Birds have a hard time over the winter. Their food supply starts to dwindle and some even have to change what they eat entirely over the winter months. During the short days, and long cold nights, birds struggle to locate water, safe places to nest are in short supply, and their diet is very hard to maintain.


Making sure your feeders are well stocked with dried insects, seed, and fatty food items like suet or even lard, can be the best way to help our feathered friends out there in the cold.


Location: where to place your feeder

Make sure any feeders are out of the way of any likely cat perches. Limiting any potential hunting is just one way to make birds feel welcome in your garden. Make sure if you own a cat, that they wear a bell on their collar to alert birds to their presence.


Calories: what to feed

Whilst we might be watching our calorie intake over the festive period, birds need as much high-energy food as they can find. Most insects don’t survive the falling temperatures so finding food naturally can be tough. Suet is a great source of fat that helps birds to stay warm. Similarly, high fat seeds and nuts like sunflower seeds and peanuts make for a delicious fatty treat. You can buy suet bird products in the supermarket but they’re also fun to make yourself. Try filling half a coconut shell with peanuts, mixed seed, porridge oats and melted dripping. Wait for it to set then either place the shells out on the bird table, or punch a hole through one end and tie them onto tree branches. You can experiment with different ingredients like breadcrumbs and even dried mealworms.


Bird Spotting

Winter is a great time to spot feathered visitors from far away lands.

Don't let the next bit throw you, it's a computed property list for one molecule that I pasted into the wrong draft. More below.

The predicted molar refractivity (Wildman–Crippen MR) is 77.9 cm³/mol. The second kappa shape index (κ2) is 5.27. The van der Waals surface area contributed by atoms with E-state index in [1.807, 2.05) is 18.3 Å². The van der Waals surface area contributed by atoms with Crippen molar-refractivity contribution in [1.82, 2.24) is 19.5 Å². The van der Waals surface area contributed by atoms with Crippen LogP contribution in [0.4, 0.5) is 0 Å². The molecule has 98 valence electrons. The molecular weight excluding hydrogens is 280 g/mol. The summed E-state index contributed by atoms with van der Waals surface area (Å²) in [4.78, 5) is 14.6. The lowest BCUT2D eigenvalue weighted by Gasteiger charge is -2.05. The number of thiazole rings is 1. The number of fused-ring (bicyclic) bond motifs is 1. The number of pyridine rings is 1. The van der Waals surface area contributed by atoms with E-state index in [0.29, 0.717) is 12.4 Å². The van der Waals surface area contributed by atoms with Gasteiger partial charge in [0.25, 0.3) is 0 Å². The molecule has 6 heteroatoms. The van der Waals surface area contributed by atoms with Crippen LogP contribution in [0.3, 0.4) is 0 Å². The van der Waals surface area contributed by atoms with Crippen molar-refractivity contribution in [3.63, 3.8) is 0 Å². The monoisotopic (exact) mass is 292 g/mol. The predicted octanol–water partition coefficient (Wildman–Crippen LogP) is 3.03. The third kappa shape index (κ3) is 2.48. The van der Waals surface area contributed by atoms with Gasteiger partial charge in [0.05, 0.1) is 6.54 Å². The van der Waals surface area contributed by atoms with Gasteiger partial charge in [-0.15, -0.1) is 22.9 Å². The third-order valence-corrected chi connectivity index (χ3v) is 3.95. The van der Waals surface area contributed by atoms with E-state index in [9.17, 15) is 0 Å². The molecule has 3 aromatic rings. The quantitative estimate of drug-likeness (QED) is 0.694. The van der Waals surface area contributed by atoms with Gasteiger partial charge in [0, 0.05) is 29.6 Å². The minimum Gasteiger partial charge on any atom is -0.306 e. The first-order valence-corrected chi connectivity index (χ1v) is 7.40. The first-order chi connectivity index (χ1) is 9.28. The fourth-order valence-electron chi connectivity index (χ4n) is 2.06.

Just as native bird species fly south for the winter, holiday-maker birds often fly to the UK from Scandinavia or Siberia in order to escape harsh winters. Keep your eyes peeled for Bramblings, Waxwings, Brent Geese and the fiery-headed Wigeon. Of course, our favourite winter bird has to be the Robin. Native to this country and found all year round, Robins have become synonymous with Christmas.




Birds need access to a water supply during winter. You can help by putting out fresh water each day if it’s likely to ice over, or by making sure the bowl is topped up. There are even some water heaters on the market that you might want to investigate.


In summary

There are lots of ways to make life a little easier for birds during the winter. Providing evergreen cover, access to food and water, and keepingthem safe from feline predators are all ways you can make your garden as attractive to birds as you can.


The bonus is that you could well end up with a whole host of feathered friends from far away climbs. So, whether you go shop-bought, or homemade it’s really easy to make sure feathered visitors to your garden have full bellies year-round.